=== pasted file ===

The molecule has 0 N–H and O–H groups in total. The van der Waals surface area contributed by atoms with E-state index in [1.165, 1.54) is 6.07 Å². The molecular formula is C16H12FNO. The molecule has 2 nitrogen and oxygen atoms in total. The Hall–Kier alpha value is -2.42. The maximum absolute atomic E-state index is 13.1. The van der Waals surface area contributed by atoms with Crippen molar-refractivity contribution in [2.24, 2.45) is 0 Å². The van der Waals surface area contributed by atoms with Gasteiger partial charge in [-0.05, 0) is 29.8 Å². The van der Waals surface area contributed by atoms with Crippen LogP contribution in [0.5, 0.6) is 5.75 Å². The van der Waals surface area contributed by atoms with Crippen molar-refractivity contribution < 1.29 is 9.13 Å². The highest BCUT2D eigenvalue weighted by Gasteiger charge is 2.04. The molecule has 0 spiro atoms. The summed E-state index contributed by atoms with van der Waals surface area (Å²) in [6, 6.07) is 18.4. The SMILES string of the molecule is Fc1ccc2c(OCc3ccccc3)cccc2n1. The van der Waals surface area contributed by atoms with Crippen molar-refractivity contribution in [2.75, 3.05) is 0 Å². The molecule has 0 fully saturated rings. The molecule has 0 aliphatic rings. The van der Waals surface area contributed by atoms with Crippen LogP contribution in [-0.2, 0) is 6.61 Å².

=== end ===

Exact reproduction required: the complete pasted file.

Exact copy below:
The molecule has 0 N–H and O–H groups in total. The van der Waals surface area contributed by atoms with E-state index in [1.165, 1.54) is 6.07 Å². The molecular formula is C16H12FNO. The molecule has 2 nitrogen and oxygen atoms in total. The Hall–Kier alpha value is -2.42. The maximum absolute atomic E-state index is 13.1. The van der Waals surface area contributed by atoms with Crippen molar-refractivity contribution in [2.24, 2.45) is 0 Å². The van der Waals surface area contributed by atoms with Gasteiger partial charge in [-0.05, 0) is 29.8 Å². The van der Waals surface area contributed by atoms with Crippen LogP contribution in [0.5, 0.6) is 5.75 Å². The van der Waals surface area contributed by atoms with Crippen molar-refractivity contribution < 1.29 is 9.13 Å². The highest BCUT2D eigenvalue weighted by Gasteiger charge is 2.04. The molecule has 0 spiro atoms. The summed E-state index contributed by atoms with van der Waals surface area (Å²) in [6, 6.07) is 18.4. The SMILES string of the molecule is Fc1ccc2c(OCc3ccccc3)cccc2n1. The van der Waals surface area contributed by atoms with Crippen molar-refractivity contribution in [2.75, 3.05) is 0 Å². The molecule has 0 fully saturated rings. The molecule has 0 aliphatic rings. The van der Waals surface area contributed by atoms with Crippen LogP contribution in [-0.2, 0) is 6.61 Å².